'Horrible day,' came a voice to her left.  A man wearing a bright red baseball cap had rolled up beside her.  He was quite handsome, though he had a rough beard.  Lucy didn't like beards.  She got into a dispute on the subject one time with a close friend who only dated potential rock stars with nice clothes as a rule.

'Yes,' she replied.  'Extremely horrible.'

'It's a-huffin' and a-puffin' get it........puffin'?'

'Yeah,' she laughed.

'Have you been out here before?'

'No.  First time.'

'You know, I hope we can see the puffins.'

'I'm sure they will be there.  This weather wouldn't stop them.  They're used to it.  And worse.'

'Yeah, they're pretty resilient, that's for sure.  I've always had it in mind to come out to see them.  I always loved puffins.'

'Same here.  Since I was a kid.'

'No way.  Fantastic.  It's also the fact that we have to come way out here to see them.  It's not like going to a zoo or anything.  To get to see them, we have to drag ourselves through all this sludge.  They're very special.'


'Sorry, I'm Gabriel.'


'Nice to meet you, Lucy.  You're here alone?'

'Eh, yeah.'

'Too bad.  Me too.  But at the same time, I like to take these trips by myself sometimes.  It's good to be free from the rat-race, you know.' 

'Oh, yeah.  I like it too.  Though my husband is with me, just not here right now.  He's back on the shore.  He wouldn't come out in the rain.'

'Oh, my.  What a weakling.'

'Yeah,' she laughed.

'He wouldn't even take a spot of rain on the face and wind in the hair for you?  I'd call that quite pathetic.'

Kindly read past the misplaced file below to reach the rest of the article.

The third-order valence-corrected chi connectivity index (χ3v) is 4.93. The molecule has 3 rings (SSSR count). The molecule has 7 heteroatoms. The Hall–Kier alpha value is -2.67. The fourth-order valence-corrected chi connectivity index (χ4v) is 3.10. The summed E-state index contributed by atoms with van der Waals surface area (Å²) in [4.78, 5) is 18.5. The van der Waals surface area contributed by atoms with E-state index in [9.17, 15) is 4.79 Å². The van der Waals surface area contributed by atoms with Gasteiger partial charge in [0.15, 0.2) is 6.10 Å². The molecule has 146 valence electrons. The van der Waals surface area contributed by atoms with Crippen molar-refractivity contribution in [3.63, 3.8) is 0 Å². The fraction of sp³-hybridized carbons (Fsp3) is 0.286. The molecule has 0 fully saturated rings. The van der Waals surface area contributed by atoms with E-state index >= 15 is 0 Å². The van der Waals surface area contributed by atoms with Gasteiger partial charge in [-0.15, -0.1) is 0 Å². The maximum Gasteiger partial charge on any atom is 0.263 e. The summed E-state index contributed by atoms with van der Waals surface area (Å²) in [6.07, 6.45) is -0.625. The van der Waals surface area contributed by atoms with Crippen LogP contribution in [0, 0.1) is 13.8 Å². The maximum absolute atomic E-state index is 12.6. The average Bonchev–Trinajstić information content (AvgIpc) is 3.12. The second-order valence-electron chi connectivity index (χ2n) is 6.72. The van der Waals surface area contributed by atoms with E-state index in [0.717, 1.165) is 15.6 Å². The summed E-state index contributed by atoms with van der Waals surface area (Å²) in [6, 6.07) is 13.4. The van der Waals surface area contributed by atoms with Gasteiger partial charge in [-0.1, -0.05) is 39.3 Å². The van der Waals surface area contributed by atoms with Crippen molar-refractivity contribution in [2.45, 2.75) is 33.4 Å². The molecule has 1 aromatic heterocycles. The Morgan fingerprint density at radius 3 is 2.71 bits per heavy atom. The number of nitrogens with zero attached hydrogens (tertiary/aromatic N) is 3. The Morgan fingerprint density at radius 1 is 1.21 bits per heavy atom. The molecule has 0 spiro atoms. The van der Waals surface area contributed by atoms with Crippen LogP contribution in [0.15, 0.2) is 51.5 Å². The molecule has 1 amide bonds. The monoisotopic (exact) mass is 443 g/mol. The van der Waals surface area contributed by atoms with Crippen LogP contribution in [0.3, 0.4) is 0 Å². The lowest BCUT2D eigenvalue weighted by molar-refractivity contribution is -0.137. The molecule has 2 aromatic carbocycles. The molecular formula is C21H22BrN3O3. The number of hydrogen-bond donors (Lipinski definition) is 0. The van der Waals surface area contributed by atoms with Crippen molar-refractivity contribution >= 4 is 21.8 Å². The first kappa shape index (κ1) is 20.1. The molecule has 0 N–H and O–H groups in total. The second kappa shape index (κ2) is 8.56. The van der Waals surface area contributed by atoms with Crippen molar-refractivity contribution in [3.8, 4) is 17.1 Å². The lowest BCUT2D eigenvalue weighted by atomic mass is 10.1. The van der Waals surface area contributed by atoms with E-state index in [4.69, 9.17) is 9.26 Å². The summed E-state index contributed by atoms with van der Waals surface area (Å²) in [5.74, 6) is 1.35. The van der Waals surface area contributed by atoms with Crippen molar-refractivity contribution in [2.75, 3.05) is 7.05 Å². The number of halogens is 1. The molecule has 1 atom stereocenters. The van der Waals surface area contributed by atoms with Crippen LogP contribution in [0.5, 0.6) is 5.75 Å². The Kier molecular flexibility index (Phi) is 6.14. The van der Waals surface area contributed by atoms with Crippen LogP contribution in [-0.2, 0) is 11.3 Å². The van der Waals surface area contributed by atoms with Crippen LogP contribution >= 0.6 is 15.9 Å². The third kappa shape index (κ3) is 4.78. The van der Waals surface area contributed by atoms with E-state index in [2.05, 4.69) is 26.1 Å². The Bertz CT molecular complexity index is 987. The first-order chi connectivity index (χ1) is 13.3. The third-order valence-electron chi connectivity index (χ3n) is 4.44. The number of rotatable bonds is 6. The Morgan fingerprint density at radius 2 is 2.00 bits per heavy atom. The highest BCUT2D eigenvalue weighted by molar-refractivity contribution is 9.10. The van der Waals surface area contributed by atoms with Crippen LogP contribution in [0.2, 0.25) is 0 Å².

'No significant other of mine would find herself sailing the stormy seas alone, that's for sure.'

He was laughing as he spoke, padding his delivery with jest, but Lucy felt a little uneasy about the comment, so she just smiled awkwardly and nodded.  It was perhaps too strong a thing to say considering they had only just started talking.  They were complete strangers.  The small talk had taken a nosedive rather quickly.   Even if Lucy did feel inclined at that minute to accept any input in the form of mockery concerning Eddie.  The man continued talking for a while, but Lucy simply nodded and made faint responses without looking him in the eye.  She knew it was quite rude to do so, but she wanted to convey that she'd been slightly offended by his abrupt comment about her husband, light-hearted though it may have been, so she worked to somehow bring him back to an appropriate level.  She had often done this with Eddie, and it had worked a few times.  Keep tight-lipped.  Make him sweat.  Not psychological torture, but within spitting distance.  It was something she'd learned from her mother in the younger years before dad died of a perforated ulcer.  However the device didn't seem to work on this particular man.

'You're not very talkative,' he said.

'Just not in a good mood.'

'Right.  Why not?'

'Eh, I'd rather not talk about it.'

'Okay.  Sorry.  None of my business?'

'Well, no, it isn't, but mostly, I'd just prefer not to talk about it with a stranger.  I'm on holiday.  Trying to get away from things.  A bit of peace.'

'Really?  Peace?  Take a look around you, doll.'

'Doll?  I'm not a doll.'

'Fair enough.  You're quite a negative person, aren't you?  A bit cold.'


'I can see it.  Anyway, forget about it, I'll step away.  Don't need this shit.'

Had she done something wrong?  Maybe she'd overreacted,  met the conversation with a surfeit of sensitivity.  She knew she could be a bitch sometimes, but the communication lines were always so blurred she couldn't be sure of her mark.  As the man stepped away from her, she tried to get his attention and smooth things over, but he was muttering and swearing under his breath, so she just avoided him.  The whole thing left her feeling shocked and aggravated.